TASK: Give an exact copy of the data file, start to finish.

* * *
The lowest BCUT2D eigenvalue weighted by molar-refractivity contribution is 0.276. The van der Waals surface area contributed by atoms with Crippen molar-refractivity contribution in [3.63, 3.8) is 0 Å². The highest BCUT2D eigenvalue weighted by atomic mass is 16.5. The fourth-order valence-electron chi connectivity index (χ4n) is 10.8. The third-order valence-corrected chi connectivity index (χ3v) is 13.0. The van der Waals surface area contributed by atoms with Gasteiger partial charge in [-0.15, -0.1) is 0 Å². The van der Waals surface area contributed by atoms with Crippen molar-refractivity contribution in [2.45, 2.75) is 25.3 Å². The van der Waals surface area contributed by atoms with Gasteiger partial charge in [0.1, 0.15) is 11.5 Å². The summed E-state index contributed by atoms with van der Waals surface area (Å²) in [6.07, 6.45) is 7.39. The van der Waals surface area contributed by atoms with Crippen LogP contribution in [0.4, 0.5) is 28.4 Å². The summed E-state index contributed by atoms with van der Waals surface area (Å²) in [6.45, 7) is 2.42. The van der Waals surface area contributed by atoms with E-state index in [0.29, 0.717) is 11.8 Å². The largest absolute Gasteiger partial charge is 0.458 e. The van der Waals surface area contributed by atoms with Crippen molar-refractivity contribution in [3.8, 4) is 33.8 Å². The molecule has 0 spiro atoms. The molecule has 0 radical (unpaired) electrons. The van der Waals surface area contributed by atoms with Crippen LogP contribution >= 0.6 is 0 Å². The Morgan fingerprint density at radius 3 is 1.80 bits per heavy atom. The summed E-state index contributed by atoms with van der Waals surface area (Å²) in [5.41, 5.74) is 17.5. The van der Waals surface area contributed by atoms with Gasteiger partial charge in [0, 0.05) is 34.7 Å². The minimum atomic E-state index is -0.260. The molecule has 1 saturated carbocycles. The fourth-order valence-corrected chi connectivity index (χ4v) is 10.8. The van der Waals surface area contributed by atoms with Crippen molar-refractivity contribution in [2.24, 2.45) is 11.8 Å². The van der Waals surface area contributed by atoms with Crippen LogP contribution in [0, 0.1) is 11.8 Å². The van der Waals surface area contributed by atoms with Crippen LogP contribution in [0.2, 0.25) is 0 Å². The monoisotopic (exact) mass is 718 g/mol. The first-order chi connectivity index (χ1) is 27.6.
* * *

The lowest BCUT2D eigenvalue weighted by molar-refractivity contribution is 0.276. The van der Waals surface area contributed by atoms with Crippen molar-refractivity contribution in [3.63, 3.8) is 0 Å². The highest BCUT2D eigenvalue weighted by atomic mass is 16.5. The fourth-order valence-electron chi connectivity index (χ4n) is 10.8. The third-order valence-corrected chi connectivity index (χ3v) is 13.0. The van der Waals surface area contributed by atoms with Gasteiger partial charge in [-0.15, -0.1) is 0 Å². The van der Waals surface area contributed by atoms with Crippen molar-refractivity contribution in [2.45, 2.75) is 25.3 Å². The van der Waals surface area contributed by atoms with Gasteiger partial charge in [0.1, 0.15) is 11.5 Å². The summed E-state index contributed by atoms with van der Waals surface area (Å²) in [6.07, 6.45) is 7.39. The van der Waals surface area contributed by atoms with Crippen LogP contribution in [0.4, 0.5) is 28.4 Å². The summed E-state index contributed by atoms with van der Waals surface area (Å²) in [6.45, 7) is 2.42. The van der Waals surface area contributed by atoms with E-state index in [0.29, 0.717) is 11.8 Å². The largest absolute Gasteiger partial charge is 0.458 e. The van der Waals surface area contributed by atoms with Crippen molar-refractivity contribution in [3.8, 4) is 33.8 Å². The molecule has 0 spiro atoms. The molecule has 0 radical (unpaired) electrons. The van der Waals surface area contributed by atoms with Crippen LogP contribution >= 0.6 is 0 Å². The Morgan fingerprint density at radius 3 is 1.80 bits per heavy atom. The summed E-state index contributed by atoms with van der Waals surface area (Å²) in [5.41, 5.74) is 17.5. The van der Waals surface area contributed by atoms with Gasteiger partial charge in [0, 0.05) is 34.7 Å². The minimum atomic E-state index is -0.260. The molecule has 1 saturated carbocycles. The fourth-order valence-corrected chi connectivity index (χ4v) is 10.8. The van der Waals surface area contributed by atoms with Crippen molar-refractivity contribution in [2.24, 2.45) is 11.8 Å². The van der Waals surface area contributed by atoms with Crippen LogP contribution in [0, 0.1) is 11.8 Å². The van der Waals surface area contributed by atoms with Crippen LogP contribution in [0.2, 0.25) is 0 Å². The monoisotopic (exact) mass is 718 g/mol. The first-order chi connectivity index (χ1) is 27.6.